Platt is spoken by older people in rural areas in the north of Germany, mostly farmers. English developed from Low German, and so is very similar to Platt.

It is generally considered that English and all forms of German and Dutch descended from a common ancestor, which we may call proto-West Germanic. The distinguishing features of High German (the kind you learn in school), principally the Second Consonant Shift, are innovations in High German. Dutch and Plattdeutsch are collectively known as Low German. So there is not a single ancestor that English and Plattdeutsch share but that High German doesn't. English is from the dialects of the Angles and Saxons, coastal peoples.

However, there are phonetic grounds for suggesting that the High/Low distinction did exist much earlier in Germanic, so the above might not be right. The first division might have been into Low West Germanic and High, with Anglo-Saxon being a branch of Low.

Low German has maken where High German has machen, likewise wat for was, and Appel for Apfel. The lines dividing the areas where one or the other word is used are called isoglosses, and in this particular case form an interesting pattern called the Rhenish fan. They are spread quite far apart along the River Rhine, between north and south, so at many points the local dialect sounds partly Dutch and partly schoolbook German. However, further east the isoglosses converge and there is a sharper division between Low and High dialects.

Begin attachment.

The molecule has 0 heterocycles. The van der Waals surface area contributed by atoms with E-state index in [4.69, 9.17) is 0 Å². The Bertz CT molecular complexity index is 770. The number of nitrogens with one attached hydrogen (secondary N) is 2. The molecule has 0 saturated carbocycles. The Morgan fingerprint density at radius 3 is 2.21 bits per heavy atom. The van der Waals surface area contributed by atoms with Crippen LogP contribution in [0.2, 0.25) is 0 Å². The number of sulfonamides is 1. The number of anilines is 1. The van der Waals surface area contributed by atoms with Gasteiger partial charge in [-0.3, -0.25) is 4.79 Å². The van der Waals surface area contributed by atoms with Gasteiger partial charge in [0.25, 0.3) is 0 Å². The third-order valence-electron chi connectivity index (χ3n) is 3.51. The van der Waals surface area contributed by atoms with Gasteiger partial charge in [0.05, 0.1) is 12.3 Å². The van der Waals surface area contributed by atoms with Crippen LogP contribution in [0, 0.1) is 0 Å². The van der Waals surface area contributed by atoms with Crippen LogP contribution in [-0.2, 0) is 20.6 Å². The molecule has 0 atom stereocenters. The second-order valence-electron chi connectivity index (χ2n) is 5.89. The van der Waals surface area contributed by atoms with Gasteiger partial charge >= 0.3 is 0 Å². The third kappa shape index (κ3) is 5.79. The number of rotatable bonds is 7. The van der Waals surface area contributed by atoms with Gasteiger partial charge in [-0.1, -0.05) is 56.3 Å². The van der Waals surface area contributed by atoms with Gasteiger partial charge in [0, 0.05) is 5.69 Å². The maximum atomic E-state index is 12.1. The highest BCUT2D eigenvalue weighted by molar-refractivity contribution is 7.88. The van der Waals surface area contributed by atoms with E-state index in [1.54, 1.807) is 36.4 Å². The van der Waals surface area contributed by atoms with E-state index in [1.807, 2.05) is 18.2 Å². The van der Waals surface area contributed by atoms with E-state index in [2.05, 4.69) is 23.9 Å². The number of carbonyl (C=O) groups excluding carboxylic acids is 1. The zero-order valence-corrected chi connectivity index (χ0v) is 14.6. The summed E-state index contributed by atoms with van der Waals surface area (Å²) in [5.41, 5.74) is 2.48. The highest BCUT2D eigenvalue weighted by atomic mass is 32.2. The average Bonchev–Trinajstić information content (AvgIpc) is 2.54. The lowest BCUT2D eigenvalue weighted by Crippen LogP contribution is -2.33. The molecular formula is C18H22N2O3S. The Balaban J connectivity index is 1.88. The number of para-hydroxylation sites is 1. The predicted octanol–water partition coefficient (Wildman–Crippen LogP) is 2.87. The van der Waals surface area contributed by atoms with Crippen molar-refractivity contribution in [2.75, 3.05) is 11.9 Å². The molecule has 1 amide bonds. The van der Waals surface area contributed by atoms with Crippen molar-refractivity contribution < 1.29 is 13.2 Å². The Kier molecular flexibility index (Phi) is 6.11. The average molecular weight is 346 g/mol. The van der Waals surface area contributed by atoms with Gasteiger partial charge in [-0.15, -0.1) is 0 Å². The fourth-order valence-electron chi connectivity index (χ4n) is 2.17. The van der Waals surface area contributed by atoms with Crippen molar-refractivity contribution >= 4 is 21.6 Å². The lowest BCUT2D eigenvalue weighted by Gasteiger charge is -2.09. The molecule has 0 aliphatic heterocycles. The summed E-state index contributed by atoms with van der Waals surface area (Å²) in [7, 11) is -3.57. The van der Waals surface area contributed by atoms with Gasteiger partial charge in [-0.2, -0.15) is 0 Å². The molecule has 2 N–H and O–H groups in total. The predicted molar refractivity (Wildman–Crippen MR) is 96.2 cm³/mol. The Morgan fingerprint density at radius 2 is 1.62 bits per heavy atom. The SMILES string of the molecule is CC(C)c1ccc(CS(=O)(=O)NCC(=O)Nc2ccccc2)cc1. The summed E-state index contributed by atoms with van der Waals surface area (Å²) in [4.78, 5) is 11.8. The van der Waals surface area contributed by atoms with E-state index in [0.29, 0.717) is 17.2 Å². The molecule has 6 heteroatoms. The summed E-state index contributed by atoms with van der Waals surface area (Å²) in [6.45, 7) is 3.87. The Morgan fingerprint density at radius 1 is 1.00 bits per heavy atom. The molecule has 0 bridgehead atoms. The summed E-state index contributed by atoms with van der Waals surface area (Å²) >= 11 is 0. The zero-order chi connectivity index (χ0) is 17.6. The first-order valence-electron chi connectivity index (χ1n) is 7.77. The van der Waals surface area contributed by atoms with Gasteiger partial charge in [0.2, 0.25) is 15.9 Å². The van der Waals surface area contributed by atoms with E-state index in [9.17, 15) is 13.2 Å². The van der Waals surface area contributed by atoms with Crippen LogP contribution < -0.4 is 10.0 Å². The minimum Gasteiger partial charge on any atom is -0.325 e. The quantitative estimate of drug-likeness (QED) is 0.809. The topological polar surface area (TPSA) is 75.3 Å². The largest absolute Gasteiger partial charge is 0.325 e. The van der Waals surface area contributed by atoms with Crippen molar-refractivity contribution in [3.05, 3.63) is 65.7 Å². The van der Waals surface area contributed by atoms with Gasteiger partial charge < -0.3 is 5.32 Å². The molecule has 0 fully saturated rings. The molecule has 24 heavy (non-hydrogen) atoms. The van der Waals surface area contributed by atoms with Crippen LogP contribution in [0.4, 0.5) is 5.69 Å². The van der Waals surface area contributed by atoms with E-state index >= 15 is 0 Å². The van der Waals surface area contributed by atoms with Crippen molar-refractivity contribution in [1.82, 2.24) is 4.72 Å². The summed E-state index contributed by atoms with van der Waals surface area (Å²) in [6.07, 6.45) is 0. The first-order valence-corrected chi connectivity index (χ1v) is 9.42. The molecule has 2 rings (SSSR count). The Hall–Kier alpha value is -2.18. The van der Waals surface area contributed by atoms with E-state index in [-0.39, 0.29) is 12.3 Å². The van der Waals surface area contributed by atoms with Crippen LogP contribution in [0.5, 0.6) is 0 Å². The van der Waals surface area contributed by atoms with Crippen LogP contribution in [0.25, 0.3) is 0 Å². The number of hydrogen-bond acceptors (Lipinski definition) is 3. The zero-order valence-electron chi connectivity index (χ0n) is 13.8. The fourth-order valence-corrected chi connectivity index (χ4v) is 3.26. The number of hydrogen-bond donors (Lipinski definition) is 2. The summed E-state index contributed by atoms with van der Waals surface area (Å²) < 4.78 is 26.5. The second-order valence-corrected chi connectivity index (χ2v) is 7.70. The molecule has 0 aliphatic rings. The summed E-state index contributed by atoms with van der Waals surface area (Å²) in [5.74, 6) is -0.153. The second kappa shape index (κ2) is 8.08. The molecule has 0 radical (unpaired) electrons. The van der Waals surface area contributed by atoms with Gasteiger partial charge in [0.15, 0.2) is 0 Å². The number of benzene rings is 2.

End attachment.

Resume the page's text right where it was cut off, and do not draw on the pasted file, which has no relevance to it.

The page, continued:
Plattdeutsch is a German dialect spoken in the northwestern areas of Germany above the so-called Benrather Linie, and in some areas of the northeastern Netherlands. Plattdeutsch is also know by the names of
  • Platt Deutsch
  • Plattdüütsch
  • Plattdütsch
  • Plattdiestsch
  • Plattduits
  • Nedersacksisch
  • Twents
  • Groningens (after the town of Groningen, The Netherlands)


Today's modern Dutch, however close a relative, is not based on the Saxon dialect of Plattdeutsch, but instead on the Franconian dialect.

Where as other Germanic languages changed with the althochdeutsche Lautverschiebung ( High German Sound Shift), Platt Deutsch did not. Even as late as the eighth centaury, Anglo-Saxon missonaries could make themselves understood in the area they called Ealdsexanan (Old Saxony, as they called it) without much difficulty.

Platt"deutsch` (?), n.

The modern dialects spoken in the north of Germany, taken collectively; modern Low German. See Low German, under German.

 

© Webster 1913.

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